This Jaguar XJ220 Makes Jay Leno Purr
Everyone’s favorite car-guy comic brings some needed perspective to Jaguar’s maligned Ninties supercars.
When Jaguar announced plans to build a V-12, four-wheel-drive, 540-horsepower supercar in 1988, gearheads across the globe went mental. More than 1,500 people scrambled to throw down a $72,000 deposit to secure one. By the time it was ultimately produced in 1992 as a twin-turbo V-6, rear-wheel-drive with the same power output, nearly everyone yawned and rescinded their deposits. Fools. The XJ200 became the fastest production car in the world and set a blistering Nürburgring record that (albeit unofficially) stood for years.
Among those who turned their nose up at the big cat was Jay Leno, who wrote it off as underpowered and ill-conceived. But, on the latest episode of Jay Leno’s Garage, he walks back all his umbrage after dropping into the driver’s seat of Phillip Sarofim’s 1993 XJ220.
Sarofim, son of Texas hedge fund billionaire Fayez Sarofim, saved this particular beauty from the 37th floor of a Tokyo office building, where it’d spent more than a decade without moving. After importing it to California over the summer, Sarofim commissioned an engine out-service and got it back where it belongs: devouring the road.
Built on the sly, by passionate engineers working on Saturday mornings and after work, the XJ220 promised greatness from the get-go. It was a different kind of Jag, in terms of production specs, engine size and actual size; given the car is seven and a half feet wide, it’d undoubtedly have trouble fitting down narrow, bricked English streets. And, as period tire technology couldn’t support a V-12 with AWD, both were abandoned. The smaller 3.5-liter powerplant replacement—an Austin Rover rally race engine—was still impressive, putting 475 lb-ft of torque to the rear wheels. That V64V engine also offered superior fuel economy, capable of getting 27 mpg. Jaguar’s smallest-engined sedan at that time, the XJ6, only got about 20 mpg.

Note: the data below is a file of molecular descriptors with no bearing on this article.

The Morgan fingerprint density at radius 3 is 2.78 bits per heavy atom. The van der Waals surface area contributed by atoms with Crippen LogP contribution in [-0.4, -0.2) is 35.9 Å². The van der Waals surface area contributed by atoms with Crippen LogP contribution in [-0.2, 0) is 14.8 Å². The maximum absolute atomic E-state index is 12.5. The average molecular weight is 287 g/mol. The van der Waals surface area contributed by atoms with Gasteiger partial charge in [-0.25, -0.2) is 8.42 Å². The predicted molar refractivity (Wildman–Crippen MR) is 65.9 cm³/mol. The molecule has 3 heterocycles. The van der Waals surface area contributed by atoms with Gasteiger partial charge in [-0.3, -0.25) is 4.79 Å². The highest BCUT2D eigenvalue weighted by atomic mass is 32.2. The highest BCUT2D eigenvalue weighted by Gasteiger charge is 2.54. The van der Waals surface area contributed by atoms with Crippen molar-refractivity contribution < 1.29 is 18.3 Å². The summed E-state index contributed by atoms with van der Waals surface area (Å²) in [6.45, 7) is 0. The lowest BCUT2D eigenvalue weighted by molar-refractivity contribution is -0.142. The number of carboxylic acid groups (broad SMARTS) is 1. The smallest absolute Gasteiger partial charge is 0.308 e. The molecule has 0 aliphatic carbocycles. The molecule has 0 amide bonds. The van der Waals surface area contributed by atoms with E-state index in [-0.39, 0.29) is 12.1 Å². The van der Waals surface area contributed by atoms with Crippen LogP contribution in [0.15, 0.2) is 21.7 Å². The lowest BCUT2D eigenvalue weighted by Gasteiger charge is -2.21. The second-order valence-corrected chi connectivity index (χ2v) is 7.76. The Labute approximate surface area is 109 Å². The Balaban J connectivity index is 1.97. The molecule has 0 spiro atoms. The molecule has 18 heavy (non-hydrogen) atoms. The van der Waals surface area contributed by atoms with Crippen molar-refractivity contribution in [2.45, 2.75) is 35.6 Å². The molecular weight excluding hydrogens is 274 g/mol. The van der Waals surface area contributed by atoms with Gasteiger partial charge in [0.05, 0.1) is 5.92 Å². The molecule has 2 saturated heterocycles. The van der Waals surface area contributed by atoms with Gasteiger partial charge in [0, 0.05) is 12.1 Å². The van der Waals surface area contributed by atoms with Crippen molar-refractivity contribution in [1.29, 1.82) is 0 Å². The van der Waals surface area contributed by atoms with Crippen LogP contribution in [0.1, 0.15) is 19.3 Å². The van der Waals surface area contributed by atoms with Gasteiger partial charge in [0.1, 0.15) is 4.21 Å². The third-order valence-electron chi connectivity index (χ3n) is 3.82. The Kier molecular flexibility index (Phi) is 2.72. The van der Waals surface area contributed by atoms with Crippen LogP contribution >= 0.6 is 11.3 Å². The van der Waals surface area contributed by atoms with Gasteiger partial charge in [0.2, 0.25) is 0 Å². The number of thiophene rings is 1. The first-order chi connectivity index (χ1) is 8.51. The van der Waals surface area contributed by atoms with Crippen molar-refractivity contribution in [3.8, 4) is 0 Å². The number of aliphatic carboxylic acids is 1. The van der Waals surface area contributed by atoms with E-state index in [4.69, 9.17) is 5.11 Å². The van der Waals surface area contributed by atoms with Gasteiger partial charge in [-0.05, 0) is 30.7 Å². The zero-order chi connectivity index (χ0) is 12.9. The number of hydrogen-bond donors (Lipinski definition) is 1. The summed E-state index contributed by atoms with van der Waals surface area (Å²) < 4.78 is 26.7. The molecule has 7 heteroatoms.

Its name, of course, is a nod to top speed. It hit 217 mph when tested and, although it ran out of road, Jaguar was confident it could achieve 220. It snagged the title of fastest production car from the Ferrari F40, but only briefly, as the McLaren F1 arrived a year later. A total of 275 XJ supercars rolled off the production line, with 32 specced for the U.S. Of those, Sarofim claims a mere half-dozen remain stateside.
Walking around the 3,400-pound coupe, Leno declares it “Kardashian,” due to sizable hindquarters. The interior, which drew a ton of flack at launch for being simplistic and dull, is indeed both of those adjectives. But Leno likes it, particularly how the dash spills onto the driver’s door with some of the gauges. Driving? Well, there’s sledgehammer lag and flames from the exhaust. So that’s a good start.
Leno’s summation neatly brings some needed perspective to the maligned Jag: “The XJ220 is like the girl in high school you thought was pretty but also a snob, so you didn’t pay any attention to her. Then you spend some time with her and realize she’s the greatest girl in the world.” Amen.
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